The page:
Test MuZ Baghira
The brand new MuZ Baghira is beautifully colorful. And what else does the sporty enduro have to offer??
How do you think the name Baghira came about? So to the panther in the jungle book, which every child knows is elegant, cunning and – menacingly black.
Which brings us to the first important criterion for a new motorcycle. The appearance. And as with the Funbike MuZ Mastiff (MOTORRAD 12/1997), the Saxons also relied on independence with the Enduro model. Whether fenders, lamp covers, tank or the seat bench pulled far forward, nothing that you would have seen anywhere in this combination. Not to mention the colors. Orange, purple, ocher – daring, very daring, but without a doubt a real bright spot in the very unimaginative enduro landscape.
Despite its playfulness, the baghira is one of the big animals. With a seat height of 920 millimeters, it is on par with thoroughbred sports equipment. As far as the chassis components are concerned, the MuZ does not have to hide in the undergrowth in shame. A super-finely appealing telescopic fork from Marzocchi that can be adjusted in rebound and compression and a tried-and-tested shock absorber from White Power each allow 280 millimeters of travel. A sturdy steel frame with an aluminum swing arm, a stainless steel rear silencer and a 13.5 liter plastic tank cannot be found on every inexpensive Japan enduro.
However, the engine comes from Japan. Like the Mastiff, the Baghira is powered by the XTZ 660 engine. The Yamaha pupil puts a respectable 49 hp on the MOTORRAD test bench, but makes a rather phlegmatic impression when driving. Despite the pleasing driving performance, there is little to feel from a refreshing single-cylinder thump and revving is not necessarily its strength.
Of course, not everyone needs a fiery engine to find their way around in everyday life, and the slow, good-natured character of the Yamaha stew also has undeniable advantages. For example, when it comes to slipping away in city traffic with low speeds in high gear. A proper gearbox wouldn’t hurt, though. And here the Baghira has a real problem. The gears do not engage properly when shifting, they keep jumping out. It’s only a matter of time before the shift dogs are over.
In a matter of seconds, however, you get used to the great sitting position on the MuZ. The seat cushion is sporty and firm and does not give in even after several hours in the saddle. The pointed, extremely sharp steel footpegs, on the other hand, put even the thickest shoe soles on a long-term basis.
The Baghira itself, on the other hand, cannot even be clogged by the worst road surfaces. On the road on the standard Pirelli MT 60 tires, it impresses both in terms of driving comfort and reassuring driving stability. Seldom has such a long-legged enduro been so unaffected by external interference as this MuZ, only rarely is such a high level of suspension comfort offered without leaving a spongy impression. Thanks to the wide handlebars, quick changes of direction can be made with relatively little effort, although the Baghira is not one of the handiest and, with a weight of 174 kilograms, not necessarily one of the lightest representatives of the enduro class.
The subject of braking must be viewed with one laughing and one crying eye. The Grimeca pliers at the front and rear are not entirely state-of-the-art (brake pad change not possible without removing the pliers), but they bite into the discs with enough force to safely and easily decelerate the MuZ even from high speeds. However, below 50 km / h the front stopper squeaks as loudly as an old gravel truck on the Grossglockner.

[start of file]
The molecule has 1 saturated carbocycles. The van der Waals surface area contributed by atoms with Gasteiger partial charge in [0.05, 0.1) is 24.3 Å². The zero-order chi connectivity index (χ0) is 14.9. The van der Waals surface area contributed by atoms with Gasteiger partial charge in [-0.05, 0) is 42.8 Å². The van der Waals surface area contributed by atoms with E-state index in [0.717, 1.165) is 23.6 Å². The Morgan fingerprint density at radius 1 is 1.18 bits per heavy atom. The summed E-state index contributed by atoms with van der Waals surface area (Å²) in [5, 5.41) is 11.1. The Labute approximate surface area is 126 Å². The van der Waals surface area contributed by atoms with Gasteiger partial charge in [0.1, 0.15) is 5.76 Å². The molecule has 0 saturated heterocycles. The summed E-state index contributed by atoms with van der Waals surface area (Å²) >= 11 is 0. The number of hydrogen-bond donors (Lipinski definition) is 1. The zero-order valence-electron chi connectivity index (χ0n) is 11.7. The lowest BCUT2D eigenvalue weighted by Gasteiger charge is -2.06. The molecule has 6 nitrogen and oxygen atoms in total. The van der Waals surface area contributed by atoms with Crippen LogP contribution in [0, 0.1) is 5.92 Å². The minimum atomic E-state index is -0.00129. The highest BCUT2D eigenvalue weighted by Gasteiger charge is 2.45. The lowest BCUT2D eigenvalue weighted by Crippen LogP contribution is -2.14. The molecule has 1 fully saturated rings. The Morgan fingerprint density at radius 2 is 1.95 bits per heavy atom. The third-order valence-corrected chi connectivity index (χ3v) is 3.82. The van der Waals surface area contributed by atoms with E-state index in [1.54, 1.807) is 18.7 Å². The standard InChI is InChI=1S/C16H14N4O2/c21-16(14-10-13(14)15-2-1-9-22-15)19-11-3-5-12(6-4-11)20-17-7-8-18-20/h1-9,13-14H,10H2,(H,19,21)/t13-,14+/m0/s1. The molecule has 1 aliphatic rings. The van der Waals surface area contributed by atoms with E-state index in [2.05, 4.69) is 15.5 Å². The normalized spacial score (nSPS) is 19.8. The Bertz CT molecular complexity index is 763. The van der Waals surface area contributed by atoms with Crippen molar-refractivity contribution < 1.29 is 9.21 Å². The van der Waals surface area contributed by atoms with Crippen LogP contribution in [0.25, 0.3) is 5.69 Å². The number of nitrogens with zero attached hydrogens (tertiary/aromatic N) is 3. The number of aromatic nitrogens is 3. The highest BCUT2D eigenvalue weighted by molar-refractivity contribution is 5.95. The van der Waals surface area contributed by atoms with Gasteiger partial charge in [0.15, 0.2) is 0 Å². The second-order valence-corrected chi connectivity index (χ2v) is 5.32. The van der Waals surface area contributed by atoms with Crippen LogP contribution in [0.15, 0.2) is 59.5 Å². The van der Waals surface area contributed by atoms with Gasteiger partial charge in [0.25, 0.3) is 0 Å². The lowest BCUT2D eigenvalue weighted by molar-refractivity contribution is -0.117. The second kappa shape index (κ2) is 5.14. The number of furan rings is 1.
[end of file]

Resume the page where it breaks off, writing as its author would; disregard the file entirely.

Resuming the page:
It was also embarrassing that after a few hundred kilometers one of the two caps that closed the holes in the tank panel flew away. Baghira and the MuZ Funbike Mastiff carry a large number of identical attachments. In the aforementioned holes, the Mastiff’s idiosyncratic roll bars disappear. This problem could easily be solved with better manufacturing quality.
Now the Baghira doesn’t just want to cut a good figure on the road, it also wants to show what’s going on off-road. For this purpose, MOTORRAD donated a couple of grippy Michelin T 63 studded rubbers, and with them the Sachsen-Enduro no longer shows any respect for rough terrain. Whether deep bumps, rutted residents or meter-high jumps, the Baghira can take it all. Not exactly bulky, but very confident. The fork and shock absorber digest rough landings despite their sensitive response. In tight turns, the tank could be made a little narrower so that the driver would have a little more legroom between the tank and handlebars when sliding forward, otherwise there is not much to complain about apart from the rather high weight.
HAt most the front fender could be complained about, which is stabilized by an aluminum plate from below, but which is still quite soft when exposed to the sun and wobbles to itself. Or about the high fuel consumption of the Yamaha engine. The fork also leaked slightly towards the end of the test – a problem Marzocchi has been struggling with for a long time. Otherwise one can only congratulate MuZ on this refreshingly cheeky Enduro and wish that the little teething troubles are eliminated in the current series. Then nothing stands in the way of a fat foray by the Baghira.
They’re all coming down. It remains to be seen whether MuZ can land with Enduro customers. In any case, the prerequisites for this are excellent. Although visually playful, the Baghira is a motorcycle to be taken seriously. Great spring elements, excellent chassis quality on the country road and a generous amount of space even for tall people. Plus above-average off-road talent at a more than interesting price. For me, the MuZ is a real highlight in the Enduro heaven despite its small teething problems – Gerhard Lindner
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